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Old 08-30-2012, 03:46 AM   #11
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I've gone through a few articles implying that yeast cell surface structures might vary by strain. I've also read that yeast cells show differences in autoflorescensce, especially when excited by uv light in the 260-290 nm range (apologies if I'm off - going from memory). The gotcha is that actual brewing yeast strains tend to be hard to differentiate (as opposed to everything else). We're also using ccd/CMOS instead of photomultiplier tubes, so we'll see how that goes.

My initial goal is to see of folks can give us a jump start or are willing to do some correspondence. I know it's lazy, but would love to skip some of the self discovery (e.g spending 6 months cataloging the fingerprints of wlp001 vs 005 vs 320) so that we can zoom in on specific traits.

Here's an easy place to start though ... Do you folks recommend any companies for glassware. We have 10 stepper motors, 3 scopes, and 0 petri dishes, flasks, or pipettes. And yes, I realize it's a weird problem to have.

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Old 08-30-2012, 03:29 PM   #12
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Originally Posted by brewguyver View Post
I've gone through a few articles implying that yeast cell surface structures might vary by strain. I've also read that yeast cells show differences in autoflorescensce, especially when excited by uv light in the 260-290 nm range (apologies if I'm off - going from memory). The gotcha is that actual brewing yeast strains tend to be hard to differentiate (as opposed to everything else). We're also using ccd/CMOS instead of photomultiplier tubes, so we'll see how that goes.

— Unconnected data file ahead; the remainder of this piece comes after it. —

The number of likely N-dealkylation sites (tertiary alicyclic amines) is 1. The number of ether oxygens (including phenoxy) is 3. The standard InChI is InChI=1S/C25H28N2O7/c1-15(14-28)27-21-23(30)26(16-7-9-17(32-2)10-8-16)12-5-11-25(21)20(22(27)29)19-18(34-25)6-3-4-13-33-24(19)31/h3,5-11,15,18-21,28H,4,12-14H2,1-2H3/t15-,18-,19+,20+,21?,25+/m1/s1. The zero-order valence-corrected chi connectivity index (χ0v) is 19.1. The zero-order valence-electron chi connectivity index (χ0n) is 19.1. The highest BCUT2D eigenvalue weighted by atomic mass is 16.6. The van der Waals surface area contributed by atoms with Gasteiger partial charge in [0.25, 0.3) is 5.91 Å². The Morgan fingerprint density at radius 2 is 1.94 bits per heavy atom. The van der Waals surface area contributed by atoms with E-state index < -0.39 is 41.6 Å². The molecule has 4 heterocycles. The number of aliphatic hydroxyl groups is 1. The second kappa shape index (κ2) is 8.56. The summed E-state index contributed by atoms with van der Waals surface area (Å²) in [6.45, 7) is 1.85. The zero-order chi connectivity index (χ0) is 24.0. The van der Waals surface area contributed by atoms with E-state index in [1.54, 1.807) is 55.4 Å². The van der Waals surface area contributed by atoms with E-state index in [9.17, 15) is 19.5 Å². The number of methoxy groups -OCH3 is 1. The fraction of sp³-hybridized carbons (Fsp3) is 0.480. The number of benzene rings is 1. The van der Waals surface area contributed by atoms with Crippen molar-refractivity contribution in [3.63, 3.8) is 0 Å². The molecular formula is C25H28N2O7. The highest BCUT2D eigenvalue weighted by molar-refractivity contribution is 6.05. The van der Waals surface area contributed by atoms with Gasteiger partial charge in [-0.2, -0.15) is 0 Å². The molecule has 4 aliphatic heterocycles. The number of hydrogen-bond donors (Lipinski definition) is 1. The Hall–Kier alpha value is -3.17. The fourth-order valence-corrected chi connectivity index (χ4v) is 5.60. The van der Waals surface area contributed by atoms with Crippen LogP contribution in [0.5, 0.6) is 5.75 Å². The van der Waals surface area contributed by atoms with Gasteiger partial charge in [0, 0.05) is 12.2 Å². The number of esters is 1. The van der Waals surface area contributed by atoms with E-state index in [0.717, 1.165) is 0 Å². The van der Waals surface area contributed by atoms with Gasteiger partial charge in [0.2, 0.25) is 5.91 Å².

My initial goal is to see of folks can give us a jump start or are willing to do some correspondence. I know it's lazy, but would love to skip some of the self discovery (e.g spending 6 months cataloging the fingerprints of wlp001 vs 005 vs 320) so that we can zoom in on specific traits.

Here's an easy place to start though ... Do you folks recommend any companies for glassware. We have 10 stepper motors, 3 scopes, and 0 petri dishes, flasks, or pipettes. And yes, I realize it's a weird problem to have.
I'm not sure the beer yeast strains you mentioned have been adequately characterized to give you a "fingerprint" of cell surface proteins that are amenable to immunostaining. Same goes for intracellular proteins, if you are going that route (cell surface would be much easier).

I don't know if you have any recourse other than for discovery of uniquely expressed cell surface/intracellular markers. White Labs and Wyeast would be the ones to ask about this.

As for glassware, any of the common lab supply giants should be a good place to start (VWR, Fisher, etc.)
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Old 08-30-2012, 08:37 PM   #13
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+1 to Broadbill.

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